Currently we’re hearing exciting news about the HE4 test which has recently been cleared by the FDA for monitoring recurrence or progressive disease in patients with epithelial ovarian cancer. Also in the news – we hear that Boston scientists have developed a blood test so sensitive it can detect a single cancer cell among billions of healthy cells in our body. While there’s lots of good news for cancer patients, early detection of ovarian cancer remains a challenge.

Early detection is the key and it will improve survival rates dramatically. Educating women about ovarian cancer is the first step to the cure. If we listen to the whispers and do the proper screening, we can save countless precious lives. Even if you have been diagnosed with late stage ovarian cancer (like me) or if you have any kind of cancer, don’t let statistics determine your fate!

I realize there is no known “cure” for cancer – no real breakthrough or headline news telling us a cure has been discovered. Still, thousands of people have won this battle. It is truly possible. I’m am not just alive and surviving; I am thriving and living my best life. You can too.

 

Chris Bledy ~Author of Beating Ovarian Cancer


 

Telling Your Children

You’ve got children and now you’ve got cancer. One of your first concerns is probably your kids. What do I tell them? Should I tell them? How is this going to affect their lives?

Each year thousands of parents are forced to deal with questions just like these. Although seems impossible to come up with exactly what to say and how much information to give – honesty is the only way to go when it comes to cancer.

I’ve met parents who believe they are protecting their children by not telling them. This is absolutely not true. Believe me… children always know when something is wrong. If you’re not honest, they imagine the worst. They can feel betrayed and loose trust in you (particularly if they hear it from someone else). When you exclude children from important family issues they feel isolated and unworthy. Keeping cancer a secret is extremely hurtful and damaging.

Kids who are told about a parent’s cancer do far better than those who are left to their imagination. Children can cope and in fact do quite well when allowed to ask questions and talk about their feelings.

Get all the kids together if possible. Be calm during your discussion. Have another adult there. The kids will know there are other people they can talk with for support.

You’ll probably have to repeat information, but just be patient. Be clear using words they understand. Words like medicine instead of chemo, doctor rather than oncologist are easier for kids to understand. Talk about your feelings so they feel safe expressing their feelings. Reassure them this is NOT anyone’s fault. Tell them how much you love them and they will always be cared for. Let them know cancer is not contagious.

Your cancer leaves a mark on all who care about you. It changes your life, but it changes theirs too. Talk about changes in routines, chores and other activities. Involve the children in deciding how they can help. This prepares them for the adjustments that lie ahead. If they ask questions you don’t know, tell them you don’t know. Kids understand.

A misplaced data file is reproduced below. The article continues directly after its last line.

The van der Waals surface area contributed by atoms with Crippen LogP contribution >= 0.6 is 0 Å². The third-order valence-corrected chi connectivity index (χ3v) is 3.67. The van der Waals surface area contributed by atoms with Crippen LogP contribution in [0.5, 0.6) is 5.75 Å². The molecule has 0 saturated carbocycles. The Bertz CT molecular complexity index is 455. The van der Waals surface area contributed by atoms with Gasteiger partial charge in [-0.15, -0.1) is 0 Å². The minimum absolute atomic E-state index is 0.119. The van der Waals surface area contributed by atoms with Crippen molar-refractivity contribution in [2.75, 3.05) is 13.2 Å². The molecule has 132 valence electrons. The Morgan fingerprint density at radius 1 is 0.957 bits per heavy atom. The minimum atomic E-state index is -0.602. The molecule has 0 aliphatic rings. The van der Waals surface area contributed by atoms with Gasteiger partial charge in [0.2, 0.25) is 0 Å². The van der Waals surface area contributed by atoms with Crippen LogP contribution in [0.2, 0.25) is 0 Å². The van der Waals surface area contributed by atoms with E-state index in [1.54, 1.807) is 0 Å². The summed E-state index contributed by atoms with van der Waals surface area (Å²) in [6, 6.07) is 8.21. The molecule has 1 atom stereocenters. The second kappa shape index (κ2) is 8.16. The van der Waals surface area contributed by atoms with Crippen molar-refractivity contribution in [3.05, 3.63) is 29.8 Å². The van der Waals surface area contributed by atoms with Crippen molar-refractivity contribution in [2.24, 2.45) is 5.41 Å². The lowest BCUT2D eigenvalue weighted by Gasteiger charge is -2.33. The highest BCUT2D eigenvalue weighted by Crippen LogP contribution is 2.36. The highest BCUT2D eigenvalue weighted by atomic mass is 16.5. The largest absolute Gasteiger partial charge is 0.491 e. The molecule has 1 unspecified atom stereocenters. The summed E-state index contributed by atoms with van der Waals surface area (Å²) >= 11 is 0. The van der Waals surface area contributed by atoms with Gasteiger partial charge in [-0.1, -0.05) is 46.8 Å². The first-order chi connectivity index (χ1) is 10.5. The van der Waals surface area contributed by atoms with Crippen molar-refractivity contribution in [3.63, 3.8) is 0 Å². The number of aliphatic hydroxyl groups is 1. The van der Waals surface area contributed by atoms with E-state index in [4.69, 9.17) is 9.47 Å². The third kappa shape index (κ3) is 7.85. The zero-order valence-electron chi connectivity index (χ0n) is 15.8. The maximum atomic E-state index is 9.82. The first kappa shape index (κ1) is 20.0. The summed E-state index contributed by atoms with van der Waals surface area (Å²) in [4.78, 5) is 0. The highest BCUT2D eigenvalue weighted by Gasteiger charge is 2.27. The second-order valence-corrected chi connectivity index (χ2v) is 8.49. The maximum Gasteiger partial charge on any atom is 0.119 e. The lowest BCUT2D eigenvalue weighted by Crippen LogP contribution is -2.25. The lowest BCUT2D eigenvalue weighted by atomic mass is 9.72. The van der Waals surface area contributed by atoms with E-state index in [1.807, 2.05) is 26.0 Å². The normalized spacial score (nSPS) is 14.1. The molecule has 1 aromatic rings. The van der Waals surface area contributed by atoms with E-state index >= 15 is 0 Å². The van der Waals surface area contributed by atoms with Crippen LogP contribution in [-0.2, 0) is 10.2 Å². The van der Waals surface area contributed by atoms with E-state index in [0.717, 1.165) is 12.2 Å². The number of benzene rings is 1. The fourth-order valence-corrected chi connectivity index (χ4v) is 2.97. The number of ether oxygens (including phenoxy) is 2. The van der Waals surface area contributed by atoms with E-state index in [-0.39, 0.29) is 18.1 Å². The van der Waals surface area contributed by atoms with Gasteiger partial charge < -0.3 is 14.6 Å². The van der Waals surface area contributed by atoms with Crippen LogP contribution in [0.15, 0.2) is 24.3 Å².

Although, my children were grown when I was diagnosed with advanced ovarian cancer, I was still extremely concerned about how it would impact them. The role reversal was difficult on them. They were taking care of mom, the person who always took care of them. This was not a role any of us wanted, but we all learned a lot about family and unconditional love.

My little niece Roxanne was such a blessing when I was sick. She loved helping me. Sometimes she’d just sit on my lap giving me lots of hugs and kisses. Sometimes we played games with my wig. That got her giggling uncontrollably which was quite contagious to anyone around. Once she asked me why everyone else had eyelashes except me. I explained it was a side effect from my medicine, but my treatment was almost over and I’d soon have eyelashes again. She was intently looking at my eyes when suddenly she said, “Look Auntie Chris, its happening.” Excitedly she exclaimed, “You already have one eyelash!” We all got a good laugh out of that. Leave it to a child to find one lonely eyelash. But, you know what? After she left, I looked for that eyelash and sure enough there was one.

Whatever you do – don’t hide your cancer from your children and loved ones. Children are a healing presence and they love unconditionally. Don’t create the feeling that cancer is some nasty secret to be whispered about or referred to as the “C” word. It’s important to know the journey with cancer isn’t all sorrow and sadness. Many good things happened because of my illness. We learned an awful lot about cancer. We participated in cancer events raising money for the cause. We met and supported others. We no longer take each other for granted. Most importantly, we all learned how to live in this moment – the only moment that really counts. Now is the only time any of us have. It’s the time we live, we love and we heal.

Chris Bledy ~Author of Beating Ovarian Cancer


httpv://www.youtube.com/embed/XKWu-Pl4kfY?feature=player_embedded

Want to learn more about your risk for ovarian cancer? I met Joseph Casey last week at the Ovarian Cancer National Alliance Conference. He lost his mother to ovarian cancer. As a result, his family created this wonderful short video. Please take a few minutes to watch it. It is informative and touching.

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Beating Ovarian Cancer has won the 2010 National in the category of Women's Issues